Elegy for Sean
Even now I see how he tried mightily to speak to us, the words shaped on his
lips, puffed hands shaking to be untied. But no air at his command left us incommunicado.
Did he try to say, “Goodbye”? I wonder.
Ian asked, “Papa, are you scared?”
“No!” he shook his head, wanting instead to bellow.
The nurse explained how he needed to heal, learn to speak again, using a button,
“Arg,” he wanted to roar, but he had no power to command the air.
“He’s a poet.” I said, looking away.
He glared at the nurse pumping stuff into his I.V., no gentle glance. Then in
revolt he turned his head and closed his blue, blue eyes.
“See you later. Get some rest,” we said and left.
But he died.
He had had a voice once, when he was still Edward (before he reinvented himself)
a soprano that the priests at Don Bosco fought over. Then he had that tenor that
could melt and bend the air. He sang, “I Got Me Flowers.” He intoned
Narratives of New Netherland
He had had a way of being there. He told his guests, “Here’s cantaloupe,” as
he cut and gutted the fruit over the garbage pail, dumping seeds and rind before
their eyes, eating his slice with his fingers, juice running down his chin. Then
he had the elegance to say, “Have some.”
He had had a mind that roamed far and wee
like the goat-footed balloon
man of e.e., that understood the geology of mountains and the chemistry of
rivers, the pull of Mars and the trembling of kings, that could soar above
and float in a dream.
* * *
For my true account
I lay down at ease
The comfort of spine
My fingers trace
the lace of skin
About my throat
I have no pale confession
Aye, for this self killing
The laying down
The ease of neck
I be graced, dear God
In no swart room—
To be witness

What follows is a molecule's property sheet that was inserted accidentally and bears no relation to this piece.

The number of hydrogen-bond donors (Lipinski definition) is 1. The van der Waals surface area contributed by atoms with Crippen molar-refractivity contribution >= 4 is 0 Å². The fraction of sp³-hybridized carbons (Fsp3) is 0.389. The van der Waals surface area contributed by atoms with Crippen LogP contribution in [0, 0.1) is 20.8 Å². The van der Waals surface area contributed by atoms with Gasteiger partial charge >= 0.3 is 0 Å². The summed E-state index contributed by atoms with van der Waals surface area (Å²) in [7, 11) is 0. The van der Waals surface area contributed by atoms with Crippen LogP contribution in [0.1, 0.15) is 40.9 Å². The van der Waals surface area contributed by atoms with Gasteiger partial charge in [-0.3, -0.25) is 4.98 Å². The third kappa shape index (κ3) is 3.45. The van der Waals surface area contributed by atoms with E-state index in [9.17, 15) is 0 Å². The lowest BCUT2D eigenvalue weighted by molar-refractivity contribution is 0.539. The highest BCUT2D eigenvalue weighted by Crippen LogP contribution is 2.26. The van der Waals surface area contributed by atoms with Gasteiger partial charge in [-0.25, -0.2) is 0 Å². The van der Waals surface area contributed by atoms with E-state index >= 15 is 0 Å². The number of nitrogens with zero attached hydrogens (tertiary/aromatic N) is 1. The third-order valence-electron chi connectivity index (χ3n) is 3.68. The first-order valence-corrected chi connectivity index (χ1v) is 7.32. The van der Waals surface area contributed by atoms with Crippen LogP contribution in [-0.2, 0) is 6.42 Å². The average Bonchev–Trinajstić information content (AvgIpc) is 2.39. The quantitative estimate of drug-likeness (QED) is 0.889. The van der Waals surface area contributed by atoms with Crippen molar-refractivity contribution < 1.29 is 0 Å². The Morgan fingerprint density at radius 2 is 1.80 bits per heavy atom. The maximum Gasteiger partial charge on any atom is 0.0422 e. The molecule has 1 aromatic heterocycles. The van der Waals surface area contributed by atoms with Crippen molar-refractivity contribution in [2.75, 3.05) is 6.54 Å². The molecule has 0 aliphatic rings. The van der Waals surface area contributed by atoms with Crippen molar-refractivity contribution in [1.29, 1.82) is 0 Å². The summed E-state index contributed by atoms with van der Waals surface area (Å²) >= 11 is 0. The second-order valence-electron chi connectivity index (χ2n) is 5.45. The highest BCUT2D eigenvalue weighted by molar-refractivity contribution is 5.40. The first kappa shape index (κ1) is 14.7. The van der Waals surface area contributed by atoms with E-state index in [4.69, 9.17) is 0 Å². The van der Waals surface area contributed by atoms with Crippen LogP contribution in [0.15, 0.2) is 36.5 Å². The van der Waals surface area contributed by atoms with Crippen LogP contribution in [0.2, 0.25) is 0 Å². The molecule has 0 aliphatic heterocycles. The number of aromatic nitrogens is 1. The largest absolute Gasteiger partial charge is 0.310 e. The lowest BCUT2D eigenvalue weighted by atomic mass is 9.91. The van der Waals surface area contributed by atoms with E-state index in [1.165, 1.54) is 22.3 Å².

Let each corpse bend knee
I cannot calm
This slipping out or in—
The way my eyes are full of air,
And how my tongue is left to bleed
With all my throat decay.
(from the collection of poems called Experimental History: Lyrics For a Masque on the Murder of Charles
I of England by Sean Farragher)
He had a sensibility (his God) that adored the unlikely rebellion of the
crocus, that had a love affair with color and line, that gloried in the seduction
pens and inks until they oozed with relief and often eloquence. Such creations!
* * *
Sometime in my country
at the outward part of river
Wild flowers so fragrant
I stand still not knowing
what I am meeting; so many
and rich the birds I can
scarcely go through them
for their whistling
Light can hardly be discerned
where they fly
the fox chases them like fowl
Their notes salute the ears
of travelers with harmonious
discord, and in every pond
and brook, green silken frogs
warble their untun’t tunes
to hear a part in this music
Strawberries dye the wood red.
Instantly, I arm myself with wife
and rush violently into them
never leaving till I have disrobed
them of their color, turning them
into an old habit.
(First Discovery & General Description of That Part of the Country
Called By Our Countrymen, New Netherland by Sean Farragher)
Wild Child: Spring
Spring is the rebellion of the crocus
Wrestling with the ground.
The forsythia and the child sweat
And the earth bangs a drum
Then, the rain comes,
And we watch the white below the green,
And the brown crust,
The black below the sea
* * *
He had had a need, such a need to consume everything, to know everything,
to imagine anything. He was full of himself, overflowing, out there,
flowing, becoming a cloud, crying in dismay over politics and war, rewriting
I wish. I wish
It were 1965 again.
The rainy season
Not far off
On the 23rd page
Of the Times.
and War by Sean Farragher)
He had had a sadness,
soft as a queen bee for those he’d used up—mothers,
lovers, sons and daughters, playmates, far flung friends.
loved us like he loved his butter, saying grace when it was too late, then calling:
“Wait, wait! Didn’t I really see you?” and “Doesn’t
that just blow your mind?”
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